In robotics, three motors are generally used; the direct current (DC), stepper and radio controlled ('RC') servo motors.
Servo motors are used in most robotic projects. Reasons include its high accuracy and degree of control with pulse width modulation ('PWM'). Compared with other common motors; DC and stepper motors, servo motors are the clear choice for projects requiring specific movements.
Inside a stepper type, lie a series of coils. These coils create magnetic field that responds to permanent magnets, in turn creating rotations. To control the rotation, coils must be switched on (rotate forward) and off (reverse) constantly. Sequence of (or phase pattern) 'ons' and offs turn the stepper motor. The stepper type is not too widely available. A lack of familiarity with these motors' application eliminates its choice from the project.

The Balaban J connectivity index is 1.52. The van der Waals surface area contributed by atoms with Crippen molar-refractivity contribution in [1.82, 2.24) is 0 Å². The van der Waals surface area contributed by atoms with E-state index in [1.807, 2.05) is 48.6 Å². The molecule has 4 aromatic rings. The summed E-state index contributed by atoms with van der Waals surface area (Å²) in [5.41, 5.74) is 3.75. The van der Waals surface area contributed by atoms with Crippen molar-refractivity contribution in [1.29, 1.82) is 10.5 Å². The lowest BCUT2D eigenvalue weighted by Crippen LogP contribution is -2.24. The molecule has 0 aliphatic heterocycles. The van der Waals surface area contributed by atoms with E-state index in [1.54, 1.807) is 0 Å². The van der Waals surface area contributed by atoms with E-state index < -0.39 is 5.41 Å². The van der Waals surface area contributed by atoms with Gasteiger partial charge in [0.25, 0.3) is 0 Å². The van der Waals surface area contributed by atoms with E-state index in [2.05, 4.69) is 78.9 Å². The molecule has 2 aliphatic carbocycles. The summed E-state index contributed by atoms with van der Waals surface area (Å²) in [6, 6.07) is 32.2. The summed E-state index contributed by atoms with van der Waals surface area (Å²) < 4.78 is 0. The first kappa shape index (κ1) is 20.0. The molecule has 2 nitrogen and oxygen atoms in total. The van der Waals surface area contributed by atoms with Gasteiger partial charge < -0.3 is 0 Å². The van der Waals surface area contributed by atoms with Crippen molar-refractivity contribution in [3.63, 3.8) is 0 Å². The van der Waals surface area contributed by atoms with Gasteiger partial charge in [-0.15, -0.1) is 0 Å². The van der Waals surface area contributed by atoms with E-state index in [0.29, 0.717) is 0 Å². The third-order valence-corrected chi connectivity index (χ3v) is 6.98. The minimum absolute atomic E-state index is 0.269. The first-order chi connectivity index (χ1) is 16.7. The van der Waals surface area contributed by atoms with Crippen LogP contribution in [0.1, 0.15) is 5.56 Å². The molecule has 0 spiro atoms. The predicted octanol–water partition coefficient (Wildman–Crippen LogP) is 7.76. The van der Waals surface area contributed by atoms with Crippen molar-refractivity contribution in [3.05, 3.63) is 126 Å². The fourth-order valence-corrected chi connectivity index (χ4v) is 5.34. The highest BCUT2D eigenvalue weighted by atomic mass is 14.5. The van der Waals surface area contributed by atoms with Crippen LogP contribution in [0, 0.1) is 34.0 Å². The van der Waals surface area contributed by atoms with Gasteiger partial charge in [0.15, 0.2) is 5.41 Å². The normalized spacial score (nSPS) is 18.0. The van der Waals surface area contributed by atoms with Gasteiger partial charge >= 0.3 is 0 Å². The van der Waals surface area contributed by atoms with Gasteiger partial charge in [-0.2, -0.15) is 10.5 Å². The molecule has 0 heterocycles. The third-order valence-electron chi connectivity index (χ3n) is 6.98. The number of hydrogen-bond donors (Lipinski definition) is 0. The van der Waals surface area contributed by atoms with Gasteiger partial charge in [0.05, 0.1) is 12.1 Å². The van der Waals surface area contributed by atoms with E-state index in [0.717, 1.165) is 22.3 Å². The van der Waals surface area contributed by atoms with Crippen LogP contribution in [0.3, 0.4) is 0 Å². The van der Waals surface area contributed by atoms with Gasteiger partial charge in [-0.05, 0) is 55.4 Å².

For a DC, applying DC voltage will rotate the shafts, continuously clockwise and anti-clockwise (reverse polarity DC voltage). Even a H-bridge circuit is needed for the reverse (anti-clockwise) mechanism. Degree of controls needed for a high precision project like a robotic arm and therefore the DC type is not suitable.
Put in a simple way, DC motors simply rotate continuously as long as given power. While servo motors are smaller than DC motors because they can be programmed to turn in specific amount of angles. Stepper motors are strictly used and is the least popular. A common way to get a free stepper motor is from old floppy disk drives or 'CD-rom' drives. These are good sources for reaping a free stepper motor.
Source by Alfred Chai Wei Liang